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Preparing for the heat wave: Self-care and resources in Charlotte

Doctors say across North Carolina, this week’s UV Index is expected to be in the very high range.
Doctors say across North Carolina, this week’s UV Index is expected to be in the very high range.
Published: May. 18, 2022 at 7:11 PM EDT
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CHARLOTTE, N.C. (WBTV) - As we prepare for the heatwave to come, WBTV is on your side with resources to escape the heat and protect yourself.

Doctors say across North Carolina, this week’s UV Index is expected to be in the very high range.

They say within 15 minutes, your skin could be damaged from the sun if it’s not protected.

Doctors say, having five or more sunburns doubles your risk for melanoma.

For the most up-to-the-minute updates, download the WBTV Weather App.

One really bad sunburn when you were a child or teenager more than doubles your chances of getting melanoma later on in life.

Doctors say, having five or more sunburns doubles your risk for melanoma.

Dermatologists say you want to wear sunscreen from age six months and up.

For an average adult-sized person, you should use a shot glass of sunscreen on your entire body with every application.

An SPF of 30 is generally protective for most skin cancers. Every two hours, apply when you’re out in the sun.

Keep in mind, that people of all skin colors can get skin cancer and premature aging.

According to Novant Health’s Dr. Alyssa Daniel, “Even brown or black skin can get more aggressive sun damage the more that they’re exposed so I tend typically to say for everyone...it is useful and helpful to maintain that aspect of skincare.”

Beyond sunscreen, you can wear sun-protective clothing, including clothes with UPF.

Of course, having a place to cool off is also important. When the temperatures get this high, it becomes a huge concern for people experiencing homelessness, because they may spend a lot of time outside.

Homeless service provider Roof Above stands ready to help. It has a Day Services Center (945 N College St.) open Monday – Friday from 8:30 a.m.-4 p.m. and on Saturday, Sunday, and holidays from 9 a.m.-12:30 p.m.

The center could see anywhere between 200 and 300 people a day. It has fans, misting units, showers, and indoor seating to keep cool. You can also wash your clothes and there’s lunch every day, which is their busiest time.

According to Roof Above’s VP of Engagement Randall Hitt, “They’re people that have vulnerabilities, and preexisting conditions, and COPD, and all kinds of things that make it very difficult when you are spending so much time outdoors so high concerns when this heatwave hits us.”

Keep in mind, that people of all skin colors can get skin cancer and premature aging.

Hitt says they go through 60 cases of water a week.

If you want to donate water, towels, or laundry detergent, that would be much appreciated. Find more information here: www.roofabove.org.

WBTV’s Dee Dee Gatton also spoke to Medic, which says, they see an increase in calls as the temperature goes up, especially above 90 degrees.

Medic says they anticipate not only heat-related calls but calls from people with conditions that the heat makes worse, which is people with heart problems or breathing problems.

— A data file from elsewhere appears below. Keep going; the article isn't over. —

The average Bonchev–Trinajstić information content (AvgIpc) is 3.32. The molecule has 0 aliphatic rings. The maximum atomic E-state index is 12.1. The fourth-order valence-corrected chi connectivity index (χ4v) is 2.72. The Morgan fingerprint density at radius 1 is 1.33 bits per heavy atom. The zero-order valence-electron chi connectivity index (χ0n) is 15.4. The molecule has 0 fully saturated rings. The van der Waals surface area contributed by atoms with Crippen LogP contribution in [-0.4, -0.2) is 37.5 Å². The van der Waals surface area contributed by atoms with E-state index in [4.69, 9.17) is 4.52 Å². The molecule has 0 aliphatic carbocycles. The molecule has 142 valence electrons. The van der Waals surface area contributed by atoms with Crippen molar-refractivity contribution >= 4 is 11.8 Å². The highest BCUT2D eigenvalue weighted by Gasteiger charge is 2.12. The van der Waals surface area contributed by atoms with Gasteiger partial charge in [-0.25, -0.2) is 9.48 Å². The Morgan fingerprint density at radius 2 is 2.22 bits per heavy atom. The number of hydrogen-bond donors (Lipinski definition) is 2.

Any time the weather gets this hot, Medic says there’s a greater chance for heat-related injuries for people who are homeless or are working outside.

They get calls about people being unconscious that turn out to be heat-related.

Medic says if someone seems really confused out in the sun, that could be a sign of a heat stroke that could be life-threatening.

In these kinds of weather events, Medic says they do have enough staff to cover their 911 system.

Mecklenburg EMS Agency’s Lester Oliva says, “We do triage calls which means if someone is calling for heat-related injury and they’re just tired and dehydrated, and someone else calls and they’re having a heart attack, we’ll adjust our response to go to the heart attack and give the person on the phone some instruction while we get another ambulance on the way.”

You’re urged to drink lots of water and do activities in the early morning or late at night when temperatures go down.

Charlotte-Mecklenburg Emergency Management Office said the following:

“The procedure for extreme heat events is that Mecklenburg County, with consultation from Charlotte-Mecklenburg Emergency Management, makes the determination on whether they plan to expand existing County services for the entire population to accommodate the extreme heat. At this time, all services are functioning at standard operations. Should this change, more information will be made available.

They recommend the following heat safety tips:

Be Safe During Extreme Heat

  • Never leave people or pets in a closed car on a warm day
  • Wear loose, lightweight, light-colored clothing
  • Drink plenty of fluids to stay hydrated
  • Avoid high-energy activities or work outdoors, during the midday heat, if possible
  • Check on family members, seniors, and neighbors

Heat Stroke

  • Extremely high body temperature (above 103 degrees F) taken orally
  • Red, hot and dry skin with no sweat
  • Rapid, strong pulse
  • Dizziness, confusion or unconsciousness
  • If you suspect heatstroke, call 9-1-1 immediately. Cool down with whatever methods are available until medical help arrives "

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